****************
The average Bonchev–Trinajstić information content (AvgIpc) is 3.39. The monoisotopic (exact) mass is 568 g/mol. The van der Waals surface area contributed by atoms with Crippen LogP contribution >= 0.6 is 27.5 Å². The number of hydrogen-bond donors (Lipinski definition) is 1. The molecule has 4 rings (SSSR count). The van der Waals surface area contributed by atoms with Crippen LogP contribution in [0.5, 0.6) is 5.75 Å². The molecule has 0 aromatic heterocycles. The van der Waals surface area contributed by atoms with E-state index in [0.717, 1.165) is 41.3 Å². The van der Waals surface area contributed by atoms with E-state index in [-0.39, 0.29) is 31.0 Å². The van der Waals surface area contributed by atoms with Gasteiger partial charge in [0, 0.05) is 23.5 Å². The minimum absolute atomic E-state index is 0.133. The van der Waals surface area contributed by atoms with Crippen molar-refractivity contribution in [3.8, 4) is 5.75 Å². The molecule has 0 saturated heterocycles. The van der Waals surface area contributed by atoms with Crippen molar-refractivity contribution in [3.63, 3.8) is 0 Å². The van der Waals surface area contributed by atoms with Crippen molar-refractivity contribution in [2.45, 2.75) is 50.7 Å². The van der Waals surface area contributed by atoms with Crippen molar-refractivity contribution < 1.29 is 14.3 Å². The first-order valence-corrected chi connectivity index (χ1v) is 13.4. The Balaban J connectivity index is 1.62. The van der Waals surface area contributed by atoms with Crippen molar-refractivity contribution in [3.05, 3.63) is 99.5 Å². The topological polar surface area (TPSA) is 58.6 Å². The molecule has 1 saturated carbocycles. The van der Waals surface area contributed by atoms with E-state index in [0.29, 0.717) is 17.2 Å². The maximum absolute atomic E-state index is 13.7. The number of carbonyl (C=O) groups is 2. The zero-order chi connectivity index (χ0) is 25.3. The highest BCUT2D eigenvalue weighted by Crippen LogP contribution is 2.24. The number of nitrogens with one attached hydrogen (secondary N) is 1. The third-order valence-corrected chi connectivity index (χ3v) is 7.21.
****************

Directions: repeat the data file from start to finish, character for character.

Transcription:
The average Bonchev–Trinajstić information content (AvgIpc) is 3.39. The monoisotopic (exact) mass is 568 g/mol. The van der Waals surface area contributed by atoms with Crippen LogP contribution >= 0.6 is 27.5 Å². The number of hydrogen-bond donors (Lipinski definition) is 1. The molecule has 4 rings (SSSR count). The van der Waals surface area contributed by atoms with Crippen LogP contribution in [0.5, 0.6) is 5.75 Å². The molecule has 0 aromatic heterocycles. The van der Waals surface area contributed by atoms with E-state index in [0.717, 1.165) is 41.3 Å². The van der Waals surface area contributed by atoms with E-state index in [-0.39, 0.29) is 31.0 Å². The van der Waals surface area contributed by atoms with Gasteiger partial charge in [0, 0.05) is 23.5 Å². The minimum absolute atomic E-state index is 0.133. The van der Waals surface area contributed by atoms with Crippen molar-refractivity contribution in [3.8, 4) is 5.75 Å². The molecule has 0 saturated heterocycles. The van der Waals surface area contributed by atoms with Crippen molar-refractivity contribution in [3.63, 3.8) is 0 Å². The van der Waals surface area contributed by atoms with Crippen molar-refractivity contribution in [2.45, 2.75) is 50.7 Å². The van der Waals surface area contributed by atoms with Crippen molar-refractivity contribution < 1.29 is 14.3 Å². The first-order valence-corrected chi connectivity index (χ1v) is 13.4. The Balaban J connectivity index is 1.62. The van der Waals surface area contributed by atoms with Crippen molar-refractivity contribution in [3.05, 3.63) is 99.5 Å². The topological polar surface area (TPSA) is 58.6 Å². The molecule has 1 saturated carbocycles. The van der Waals surface area contributed by atoms with E-state index in [0.29, 0.717) is 17.2 Å². The maximum absolute atomic E-state index is 13.7. The number of carbonyl (C=O) groups is 2. The zero-order chi connectivity index (χ0) is 25.3. The highest BCUT2D eigenvalue weighted by Crippen LogP contribution is 2.24. The number of nitrogens with one attached hydrogen (secondary N) is 1. The third-order valence-corrected chi connectivity index (χ3v) is 7.21.